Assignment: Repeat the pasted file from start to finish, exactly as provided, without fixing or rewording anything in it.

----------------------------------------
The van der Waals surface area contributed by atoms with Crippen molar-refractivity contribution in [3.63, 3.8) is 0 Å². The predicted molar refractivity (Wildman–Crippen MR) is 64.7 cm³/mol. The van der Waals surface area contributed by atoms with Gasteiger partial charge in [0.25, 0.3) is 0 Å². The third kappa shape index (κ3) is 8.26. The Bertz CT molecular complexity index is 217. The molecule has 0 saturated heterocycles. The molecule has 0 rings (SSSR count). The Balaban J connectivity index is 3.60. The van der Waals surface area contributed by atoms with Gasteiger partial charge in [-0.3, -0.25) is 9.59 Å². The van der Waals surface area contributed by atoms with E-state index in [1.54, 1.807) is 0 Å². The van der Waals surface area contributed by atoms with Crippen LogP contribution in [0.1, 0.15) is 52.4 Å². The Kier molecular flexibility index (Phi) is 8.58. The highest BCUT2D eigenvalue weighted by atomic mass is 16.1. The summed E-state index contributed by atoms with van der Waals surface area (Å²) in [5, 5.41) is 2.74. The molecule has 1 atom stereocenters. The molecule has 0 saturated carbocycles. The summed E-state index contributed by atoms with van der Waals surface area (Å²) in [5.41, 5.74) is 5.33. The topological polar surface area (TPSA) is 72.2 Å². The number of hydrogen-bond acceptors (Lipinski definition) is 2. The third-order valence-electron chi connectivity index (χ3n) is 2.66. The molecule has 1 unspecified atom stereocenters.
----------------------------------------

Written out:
The van der Waals surface area contributed by atoms with Crippen molar-refractivity contribution in [3.63, 3.8) is 0 Å². The predicted molar refractivity (Wildman–Crippen MR) is 64.7 cm³/mol. The van der Waals surface area contributed by atoms with Gasteiger partial charge in [0.25, 0.3) is 0 Å². The third kappa shape index (κ3) is 8.26. The Bertz CT molecular complexity index is 217. The molecule has 0 saturated heterocycles. The molecule has 0 rings (SSSR count). The Balaban J connectivity index is 3.60. The van der Waals surface area contributed by atoms with Gasteiger partial charge in [-0.3, -0.25) is 9.59 Å². The van der Waals surface area contributed by atoms with E-state index in [1.54, 1.807) is 0 Å². The van der Waals surface area contributed by atoms with Crippen LogP contribution in [0.1, 0.15) is 52.4 Å². The Kier molecular flexibility index (Phi) is 8.58. The highest BCUT2D eigenvalue weighted by atomic mass is 16.1. The summed E-state index contributed by atoms with van der Waals surface area (Å²) in [5, 5.41) is 2.74. The molecule has 1 atom stereocenters. The molecule has 0 saturated carbocycles. The summed E-state index contributed by atoms with van der Waals surface area (Å²) in [5.41, 5.74) is 5.33. The topological polar surface area (TPSA) is 72.2 Å². The number of hydrogen-bond acceptors (Lipinski definition) is 2. The third-order valence-electron chi connectivity index (χ3n) is 2.66. The molecule has 1 unspecified atom stereocenters.